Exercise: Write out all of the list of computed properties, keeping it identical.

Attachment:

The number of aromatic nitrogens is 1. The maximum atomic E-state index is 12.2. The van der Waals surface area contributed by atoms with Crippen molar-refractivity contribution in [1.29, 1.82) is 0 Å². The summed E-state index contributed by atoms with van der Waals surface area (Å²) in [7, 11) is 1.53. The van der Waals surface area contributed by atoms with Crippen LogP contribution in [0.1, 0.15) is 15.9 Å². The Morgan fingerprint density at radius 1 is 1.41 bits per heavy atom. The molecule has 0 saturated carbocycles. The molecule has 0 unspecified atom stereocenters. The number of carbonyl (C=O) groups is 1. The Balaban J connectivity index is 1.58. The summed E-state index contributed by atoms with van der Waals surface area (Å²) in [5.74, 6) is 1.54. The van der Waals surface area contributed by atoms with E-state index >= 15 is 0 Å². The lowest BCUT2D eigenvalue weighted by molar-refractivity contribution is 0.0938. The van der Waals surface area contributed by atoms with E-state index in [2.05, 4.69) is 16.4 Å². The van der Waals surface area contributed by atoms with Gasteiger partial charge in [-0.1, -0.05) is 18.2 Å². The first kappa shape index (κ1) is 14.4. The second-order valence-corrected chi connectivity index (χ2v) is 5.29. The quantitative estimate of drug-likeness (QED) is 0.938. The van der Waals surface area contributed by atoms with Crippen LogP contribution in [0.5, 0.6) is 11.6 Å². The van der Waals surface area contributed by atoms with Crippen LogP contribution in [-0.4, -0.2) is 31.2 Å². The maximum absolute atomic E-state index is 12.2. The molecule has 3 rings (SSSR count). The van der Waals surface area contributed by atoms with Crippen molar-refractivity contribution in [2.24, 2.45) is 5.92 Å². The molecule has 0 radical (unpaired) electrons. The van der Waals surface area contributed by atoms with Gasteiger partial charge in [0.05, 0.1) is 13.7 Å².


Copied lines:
The number of aromatic nitrogens is 1. The maximum atomic E-state index is 12.2. The van der Waals surface area contributed by atoms with Crippen molar-refractivity contribution in [1.29, 1.82) is 0 Å². The summed E-state index contributed by atoms with van der Waals surface area (Å²) in [7, 11) is 1.53. The van der Waals surface area contributed by atoms with Crippen LogP contribution in [0.1, 0.15) is 15.9 Å². The Morgan fingerprint density at radius 1 is 1.41 bits per heavy atom. The molecule has 0 saturated carbocycles. The molecule has 0 unspecified atom stereocenters. The number of carbonyl (C=O) groups is 1. The Balaban J connectivity index is 1.58. The summed E-state index contributed by atoms with van der Waals surface area (Å²) in [5.74, 6) is 1.54. The van der Waals surface area contributed by atoms with E-state index >= 15 is 0 Å². The lowest BCUT2D eigenvalue weighted by molar-refractivity contribution is 0.0938. The van der Waals surface area contributed by atoms with E-state index in [2.05, 4.69) is 16.4 Å². The van der Waals surface area contributed by atoms with Gasteiger partial charge in [-0.1, -0.05) is 18.2 Å². The first kappa shape index (κ1) is 14.4. The second-order valence-corrected chi connectivity index (χ2v) is 5.29. The quantitative estimate of drug-likeness (QED) is 0.938. The van der Waals surface area contributed by atoms with Crippen LogP contribution in [0.5, 0.6) is 11.6 Å². The van der Waals surface area contributed by atoms with Crippen LogP contribution in [-0.4, -0.2) is 31.2 Å². The maximum absolute atomic E-state index is 12.2. The molecule has 3 rings (SSSR count). The van der Waals surface area contributed by atoms with Crippen molar-refractivity contribution in [2.24, 2.45) is 5.92 Å². The molecule has 0 radical (unpaired) electrons. The van der Waals surface area contributed by atoms with Gasteiger partial charge in [0.05, 0.1) is 13.7 Å².